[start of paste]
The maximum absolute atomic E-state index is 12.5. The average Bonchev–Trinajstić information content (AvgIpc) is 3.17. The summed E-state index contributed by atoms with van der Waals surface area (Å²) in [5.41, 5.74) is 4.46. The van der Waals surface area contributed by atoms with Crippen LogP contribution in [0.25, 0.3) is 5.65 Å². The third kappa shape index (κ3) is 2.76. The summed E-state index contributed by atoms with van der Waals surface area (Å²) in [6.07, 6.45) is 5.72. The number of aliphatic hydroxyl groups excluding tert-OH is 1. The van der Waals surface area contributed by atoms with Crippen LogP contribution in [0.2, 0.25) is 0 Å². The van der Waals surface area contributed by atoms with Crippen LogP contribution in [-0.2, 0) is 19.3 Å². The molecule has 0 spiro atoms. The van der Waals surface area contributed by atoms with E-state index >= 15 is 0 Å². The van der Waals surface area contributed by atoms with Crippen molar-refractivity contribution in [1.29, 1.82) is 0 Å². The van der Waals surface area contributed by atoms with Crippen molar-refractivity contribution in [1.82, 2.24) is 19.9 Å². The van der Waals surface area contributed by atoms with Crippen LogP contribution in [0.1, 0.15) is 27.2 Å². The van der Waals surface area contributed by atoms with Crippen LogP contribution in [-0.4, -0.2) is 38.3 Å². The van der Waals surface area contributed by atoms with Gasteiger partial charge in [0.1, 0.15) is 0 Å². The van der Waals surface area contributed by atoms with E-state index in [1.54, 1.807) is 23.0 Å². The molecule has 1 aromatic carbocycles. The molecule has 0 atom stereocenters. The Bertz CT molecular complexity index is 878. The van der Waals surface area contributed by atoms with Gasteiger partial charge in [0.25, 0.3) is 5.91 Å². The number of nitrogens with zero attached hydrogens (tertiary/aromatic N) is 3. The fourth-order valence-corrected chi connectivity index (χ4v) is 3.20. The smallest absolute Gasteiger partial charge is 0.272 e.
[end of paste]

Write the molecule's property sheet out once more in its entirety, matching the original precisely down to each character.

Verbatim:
The maximum absolute atomic E-state index is 12.5. The average Bonchev–Trinajstić information content (AvgIpc) is 3.17. The summed E-state index contributed by atoms with van der Waals surface area (Å²) in [5.41, 5.74) is 4.46. The van der Waals surface area contributed by atoms with Crippen LogP contribution in [0.25, 0.3) is 5.65 Å². The third kappa shape index (κ3) is 2.76. The summed E-state index contributed by atoms with van der Waals surface area (Å²) in [6.07, 6.45) is 5.72. The number of aliphatic hydroxyl groups excluding tert-OH is 1. The van der Waals surface area contributed by atoms with Crippen LogP contribution in [0.2, 0.25) is 0 Å². The van der Waals surface area contributed by atoms with Crippen LogP contribution in [-0.2, 0) is 19.3 Å². The molecule has 0 spiro atoms. The van der Waals surface area contributed by atoms with E-state index >= 15 is 0 Å². The van der Waals surface area contributed by atoms with Crippen molar-refractivity contribution in [1.29, 1.82) is 0 Å². The van der Waals surface area contributed by atoms with Crippen molar-refractivity contribution in [1.82, 2.24) is 19.9 Å². The van der Waals surface area contributed by atoms with Crippen LogP contribution in [0.1, 0.15) is 27.2 Å². The van der Waals surface area contributed by atoms with Crippen LogP contribution in [-0.4, -0.2) is 38.3 Å². The van der Waals surface area contributed by atoms with Gasteiger partial charge in [0.1, 0.15) is 0 Å². The van der Waals surface area contributed by atoms with E-state index in [1.54, 1.807) is 23.0 Å². The molecule has 1 aromatic carbocycles. The molecule has 0 atom stereocenters. The Bertz CT molecular complexity index is 878. The van der Waals surface area contributed by atoms with Gasteiger partial charge in [0.25, 0.3) is 5.91 Å². The number of nitrogens with zero attached hydrogens (tertiary/aromatic N) is 3. The fourth-order valence-corrected chi connectivity index (χ4v) is 3.20. The smallest absolute Gasteiger partial charge is 0.272 e.